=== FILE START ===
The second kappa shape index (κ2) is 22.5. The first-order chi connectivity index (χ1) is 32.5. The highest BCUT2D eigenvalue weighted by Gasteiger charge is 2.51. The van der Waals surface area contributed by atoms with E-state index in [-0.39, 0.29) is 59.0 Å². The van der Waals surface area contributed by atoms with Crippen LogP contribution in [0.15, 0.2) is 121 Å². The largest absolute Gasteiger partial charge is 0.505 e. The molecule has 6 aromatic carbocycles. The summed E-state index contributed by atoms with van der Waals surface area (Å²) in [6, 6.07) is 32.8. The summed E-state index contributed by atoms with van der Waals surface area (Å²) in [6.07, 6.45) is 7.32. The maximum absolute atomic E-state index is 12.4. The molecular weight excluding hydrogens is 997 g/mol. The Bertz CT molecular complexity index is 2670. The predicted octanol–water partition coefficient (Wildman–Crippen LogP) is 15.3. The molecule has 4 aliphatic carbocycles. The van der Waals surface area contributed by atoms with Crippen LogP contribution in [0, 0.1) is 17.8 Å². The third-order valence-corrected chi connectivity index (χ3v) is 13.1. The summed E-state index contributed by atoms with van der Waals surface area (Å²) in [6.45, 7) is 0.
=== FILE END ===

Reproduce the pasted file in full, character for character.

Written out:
The second kappa shape index (κ2) is 22.5. The first-order chi connectivity index (χ1) is 32.5. The highest BCUT2D eigenvalue weighted by Gasteiger charge is 2.51. The van der Waals surface area contributed by atoms with E-state index in [-0.39, 0.29) is 59.0 Å². The van der Waals surface area contributed by atoms with Crippen LogP contribution in [0.15, 0.2) is 121 Å². The largest absolute Gasteiger partial charge is 0.505 e. The molecule has 6 aromatic carbocycles. The summed E-state index contributed by atoms with van der Waals surface area (Å²) in [6, 6.07) is 32.8. The summed E-state index contributed by atoms with van der Waals surface area (Å²) in [6.07, 6.45) is 7.32. The maximum absolute atomic E-state index is 12.4. The molecular weight excluding hydrogens is 997 g/mol. The Bertz CT molecular complexity index is 2670. The predicted octanol–water partition coefficient (Wildman–Crippen LogP) is 15.3. The molecule has 4 aliphatic carbocycles. The van der Waals surface area contributed by atoms with Crippen LogP contribution in [0, 0.1) is 17.8 Å². The third-order valence-corrected chi connectivity index (χ3v) is 13.1. The summed E-state index contributed by atoms with van der Waals surface area (Å²) in [6.45, 7) is 0.